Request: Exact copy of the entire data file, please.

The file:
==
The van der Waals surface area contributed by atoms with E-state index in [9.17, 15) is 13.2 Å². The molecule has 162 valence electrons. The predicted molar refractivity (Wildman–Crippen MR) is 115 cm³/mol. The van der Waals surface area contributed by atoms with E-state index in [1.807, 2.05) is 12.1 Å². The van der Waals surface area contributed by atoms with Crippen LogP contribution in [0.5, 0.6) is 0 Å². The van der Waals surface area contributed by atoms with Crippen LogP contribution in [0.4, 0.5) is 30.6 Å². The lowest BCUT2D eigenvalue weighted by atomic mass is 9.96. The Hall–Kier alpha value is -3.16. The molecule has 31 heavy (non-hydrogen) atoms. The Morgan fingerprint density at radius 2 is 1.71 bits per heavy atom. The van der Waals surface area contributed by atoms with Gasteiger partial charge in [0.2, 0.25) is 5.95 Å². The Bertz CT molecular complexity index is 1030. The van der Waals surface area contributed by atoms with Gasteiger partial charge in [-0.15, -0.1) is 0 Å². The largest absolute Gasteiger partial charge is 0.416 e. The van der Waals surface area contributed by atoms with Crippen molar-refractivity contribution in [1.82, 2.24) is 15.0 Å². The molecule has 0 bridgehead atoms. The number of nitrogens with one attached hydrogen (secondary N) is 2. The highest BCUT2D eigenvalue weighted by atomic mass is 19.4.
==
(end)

The van der Waals surface area contributed by atoms with E-state index in [9.17, 15) is 13.2 Å². The molecule has 162 valence electrons. The predicted molar refractivity (Wildman–Crippen MR) is 115 cm³/mol. The van der Waals surface area contributed by atoms with E-state index in [1.807, 2.05) is 12.1 Å². The van der Waals surface area contributed by atoms with Crippen LogP contribution in [0.5, 0.6) is 0 Å². The van der Waals surface area contributed by atoms with Crippen LogP contribution in [0.4, 0.5) is 30.6 Å². The lowest BCUT2D eigenvalue weighted by atomic mass is 9.96. The Hall–Kier alpha value is -3.16. The molecule has 31 heavy (non-hydrogen) atoms. The Morgan fingerprint density at radius 2 is 1.71 bits per heavy atom. The van der Waals surface area contributed by atoms with Gasteiger partial charge in [0.2, 0.25) is 5.95 Å². The Bertz CT molecular complexity index is 1030. The van der Waals surface area contributed by atoms with Gasteiger partial charge in [-0.15, -0.1) is 0 Å². The largest absolute Gasteiger partial charge is 0.416 e. The van der Waals surface area contributed by atoms with Crippen molar-refractivity contribution in [1.82, 2.24) is 15.0 Å². The molecule has 0 bridgehead atoms. The number of nitrogens with one attached hydrogen (secondary N) is 2. The highest BCUT2D eigenvalue weighted by atomic mass is 19.4.